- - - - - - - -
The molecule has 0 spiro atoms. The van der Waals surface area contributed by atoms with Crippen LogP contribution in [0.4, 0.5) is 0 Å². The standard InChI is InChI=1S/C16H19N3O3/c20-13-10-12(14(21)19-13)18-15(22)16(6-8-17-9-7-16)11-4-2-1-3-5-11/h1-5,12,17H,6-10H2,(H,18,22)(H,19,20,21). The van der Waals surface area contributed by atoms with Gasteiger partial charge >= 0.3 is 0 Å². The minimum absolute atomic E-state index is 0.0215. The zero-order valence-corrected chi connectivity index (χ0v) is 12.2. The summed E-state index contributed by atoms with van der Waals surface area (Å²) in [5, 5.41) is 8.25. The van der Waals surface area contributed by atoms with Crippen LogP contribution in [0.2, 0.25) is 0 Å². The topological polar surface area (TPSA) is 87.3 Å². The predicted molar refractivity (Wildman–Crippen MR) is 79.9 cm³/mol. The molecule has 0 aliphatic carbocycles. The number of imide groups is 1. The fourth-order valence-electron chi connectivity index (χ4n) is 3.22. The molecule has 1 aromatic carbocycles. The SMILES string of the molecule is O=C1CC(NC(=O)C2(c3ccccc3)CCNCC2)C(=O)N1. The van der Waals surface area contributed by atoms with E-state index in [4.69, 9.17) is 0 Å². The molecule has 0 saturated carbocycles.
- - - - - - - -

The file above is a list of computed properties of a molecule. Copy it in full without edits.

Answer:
The molecule has 0 spiro atoms. The van der Waals surface area contributed by atoms with Crippen LogP contribution in [0.4, 0.5) is 0 Å². The standard InChI is InChI=1S/C16H19N3O3/c20-13-10-12(14(21)19-13)18-15(22)16(6-8-17-9-7-16)11-4-2-1-3-5-11/h1-5,12,17H,6-10H2,(H,18,22)(H,19,20,21). The van der Waals surface area contributed by atoms with Gasteiger partial charge >= 0.3 is 0 Å². The minimum absolute atomic E-state index is 0.0215. The zero-order valence-corrected chi connectivity index (χ0v) is 12.2. The summed E-state index contributed by atoms with van der Waals surface area (Å²) in [5, 5.41) is 8.25. The van der Waals surface area contributed by atoms with Crippen LogP contribution in [0.2, 0.25) is 0 Å². The topological polar surface area (TPSA) is 87.3 Å². The predicted molar refractivity (Wildman–Crippen MR) is 79.9 cm³/mol. The molecule has 0 aliphatic carbocycles. The number of imide groups is 1. The fourth-order valence-electron chi connectivity index (χ4n) is 3.22. The molecule has 1 aromatic carbocycles. The SMILES string of the molecule is O=C1CC(NC(=O)C2(c3ccccc3)CCNCC2)C(=O)N1. The van der Waals surface area contributed by atoms with E-state index in [4.69, 9.17) is 0 Å². The molecule has 0 saturated carbocycles.